Truth is, life at Rosebud is different from life at Gallup.
We visited relatives in June in South Dakota, where we attended Sundance, shared meals with family and told stories of growing up.
You can look at the family tree and trace the lines where we intersect.
My great-great grandmother, Julia Lessert, left her brothers and sisters in the Badlands when she married Edward Herridge.
She took her children to Osage country—now Oklahoma—where they settled with our Washashe kin.
My side of the family is enrolled with the Osage, and my mother, her mother, and her grandmother were born in Indian Country, while most of the Lesserts, enrolled with the Lakota, remained in South Dakota.
Sitting down to dinner with the Lakota Lesserts, we swap Osage and Sioux words—some are the same, some different.
I tell my relatives the jokes we’ve heard about mealtime and dogs, and I say the Osage words for dog and second son are eerily alike.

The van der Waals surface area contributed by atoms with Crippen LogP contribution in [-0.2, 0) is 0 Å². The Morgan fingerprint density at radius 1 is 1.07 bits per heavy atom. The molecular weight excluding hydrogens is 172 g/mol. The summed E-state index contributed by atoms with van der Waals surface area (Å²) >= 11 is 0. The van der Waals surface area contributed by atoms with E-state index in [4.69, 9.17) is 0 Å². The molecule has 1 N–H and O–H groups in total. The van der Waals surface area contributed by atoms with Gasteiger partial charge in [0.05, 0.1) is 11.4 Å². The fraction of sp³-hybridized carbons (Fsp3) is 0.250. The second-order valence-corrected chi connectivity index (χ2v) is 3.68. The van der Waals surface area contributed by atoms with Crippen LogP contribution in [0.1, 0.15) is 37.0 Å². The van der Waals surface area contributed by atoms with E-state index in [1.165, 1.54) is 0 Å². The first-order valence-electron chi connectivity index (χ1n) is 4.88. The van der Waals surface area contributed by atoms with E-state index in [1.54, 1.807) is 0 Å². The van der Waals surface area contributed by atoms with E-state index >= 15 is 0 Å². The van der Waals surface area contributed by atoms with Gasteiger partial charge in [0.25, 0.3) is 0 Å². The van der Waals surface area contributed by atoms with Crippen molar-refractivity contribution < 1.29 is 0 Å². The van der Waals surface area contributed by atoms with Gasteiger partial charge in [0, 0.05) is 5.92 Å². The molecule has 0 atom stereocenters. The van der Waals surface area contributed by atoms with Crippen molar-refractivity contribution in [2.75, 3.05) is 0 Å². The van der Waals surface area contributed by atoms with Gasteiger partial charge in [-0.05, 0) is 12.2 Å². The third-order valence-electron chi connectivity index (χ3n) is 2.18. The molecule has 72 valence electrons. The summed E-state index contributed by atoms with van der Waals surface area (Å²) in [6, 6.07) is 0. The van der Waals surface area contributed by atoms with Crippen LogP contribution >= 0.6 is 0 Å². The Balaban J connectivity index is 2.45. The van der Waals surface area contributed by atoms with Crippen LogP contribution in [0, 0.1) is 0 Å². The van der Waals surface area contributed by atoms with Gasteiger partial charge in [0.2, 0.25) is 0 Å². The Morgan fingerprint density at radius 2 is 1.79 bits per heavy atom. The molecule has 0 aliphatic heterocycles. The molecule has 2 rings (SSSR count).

The word for coffee is medicine and we chuckle that you can’t find a good cup of coffee in the Badlands.
Two medicine men share stories—one trained in Western empiricism, the other in indigenous ontology.
They find common ground.
We learn from my relative John the word hokahey.
In popular parlance, hokahey is translated as, “it’s a good day to day,” John says.
But it also means, let’s get going.
Let’s get this show on the road.
Pity that the term, like so many Indian expressions, customs, artwork and beliefs, has been reduced to a bumper-sticker.
Hokahey was snatched up by a motorcycle company to embellish a grueling long-distance ride.
You can buy t-shirts and coffee-mugs or get your chest inked with hokahey.
As for the Lesserts, sitting around the table eating a home-cooked meal, we all agree.
It’s a good day to live.